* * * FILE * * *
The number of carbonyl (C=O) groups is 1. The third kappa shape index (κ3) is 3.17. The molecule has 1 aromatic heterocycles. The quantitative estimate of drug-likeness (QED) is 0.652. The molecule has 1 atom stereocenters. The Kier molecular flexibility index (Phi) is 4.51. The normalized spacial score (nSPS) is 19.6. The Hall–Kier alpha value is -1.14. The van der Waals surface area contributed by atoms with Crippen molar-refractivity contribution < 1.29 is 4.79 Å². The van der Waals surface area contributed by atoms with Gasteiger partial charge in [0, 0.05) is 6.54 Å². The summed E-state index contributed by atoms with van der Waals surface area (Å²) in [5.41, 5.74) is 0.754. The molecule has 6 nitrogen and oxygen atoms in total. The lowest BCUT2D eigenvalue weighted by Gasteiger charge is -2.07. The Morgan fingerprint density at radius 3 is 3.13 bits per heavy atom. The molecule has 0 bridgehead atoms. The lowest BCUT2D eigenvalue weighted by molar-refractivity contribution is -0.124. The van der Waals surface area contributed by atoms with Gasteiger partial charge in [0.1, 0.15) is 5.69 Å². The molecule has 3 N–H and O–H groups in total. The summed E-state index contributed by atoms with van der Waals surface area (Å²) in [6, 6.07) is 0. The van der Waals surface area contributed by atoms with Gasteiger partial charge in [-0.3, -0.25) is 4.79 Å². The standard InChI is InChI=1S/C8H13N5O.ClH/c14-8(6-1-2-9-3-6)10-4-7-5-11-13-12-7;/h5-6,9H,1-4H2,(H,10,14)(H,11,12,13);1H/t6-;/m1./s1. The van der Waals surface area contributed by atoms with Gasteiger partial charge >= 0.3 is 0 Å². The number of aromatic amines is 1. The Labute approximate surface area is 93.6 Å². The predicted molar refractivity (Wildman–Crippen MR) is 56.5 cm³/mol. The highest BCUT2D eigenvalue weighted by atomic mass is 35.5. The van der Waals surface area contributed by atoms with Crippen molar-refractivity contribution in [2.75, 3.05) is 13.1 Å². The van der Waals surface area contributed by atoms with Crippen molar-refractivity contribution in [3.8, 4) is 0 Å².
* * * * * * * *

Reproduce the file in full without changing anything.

The number of carbonyl (C=O) groups is 1. The third kappa shape index (κ3) is 3.17. The molecule has 1 aromatic heterocycles. The quantitative estimate of drug-likeness (QED) is 0.652. The molecule has 1 atom stereocenters. The Kier molecular flexibility index (Phi) is 4.51. The normalized spacial score (nSPS) is 19.6. The Hall–Kier alpha value is -1.14. The van der Waals surface area contributed by atoms with Crippen molar-refractivity contribution < 1.29 is 4.79 Å². The van der Waals surface area contributed by atoms with Gasteiger partial charge in [0, 0.05) is 6.54 Å². The summed E-state index contributed by atoms with van der Waals surface area (Å²) in [5.41, 5.74) is 0.754. The molecule has 6 nitrogen and oxygen atoms in total. The lowest BCUT2D eigenvalue weighted by Gasteiger charge is -2.07. The Morgan fingerprint density at radius 3 is 3.13 bits per heavy atom. The molecule has 0 bridgehead atoms. The lowest BCUT2D eigenvalue weighted by molar-refractivity contribution is -0.124. The van der Waals surface area contributed by atoms with Gasteiger partial charge in [0.1, 0.15) is 5.69 Å². The molecule has 3 N–H and O–H groups in total. The summed E-state index contributed by atoms with van der Waals surface area (Å²) in [6, 6.07) is 0. The van der Waals surface area contributed by atoms with Gasteiger partial charge in [-0.3, -0.25) is 4.79 Å². The standard InChI is InChI=1S/C8H13N5O.ClH/c14-8(6-1-2-9-3-6)10-4-7-5-11-13-12-7;/h5-6,9H,1-4H2,(H,10,14)(H,11,12,13);1H/t6-;/m1./s1. The van der Waals surface area contributed by atoms with Gasteiger partial charge >= 0.3 is 0 Å². The number of aromatic amines is 1. The Labute approximate surface area is 93.6 Å². The predicted molar refractivity (Wildman–Crippen MR) is 56.5 cm³/mol. The highest BCUT2D eigenvalue weighted by atomic mass is 35.5. The van der Waals surface area contributed by atoms with Crippen molar-refractivity contribution in [2.75, 3.05) is 13.1 Å². The van der Waals surface area contributed by atoms with Crippen molar-refractivity contribution in [3.8, 4) is 0 Å².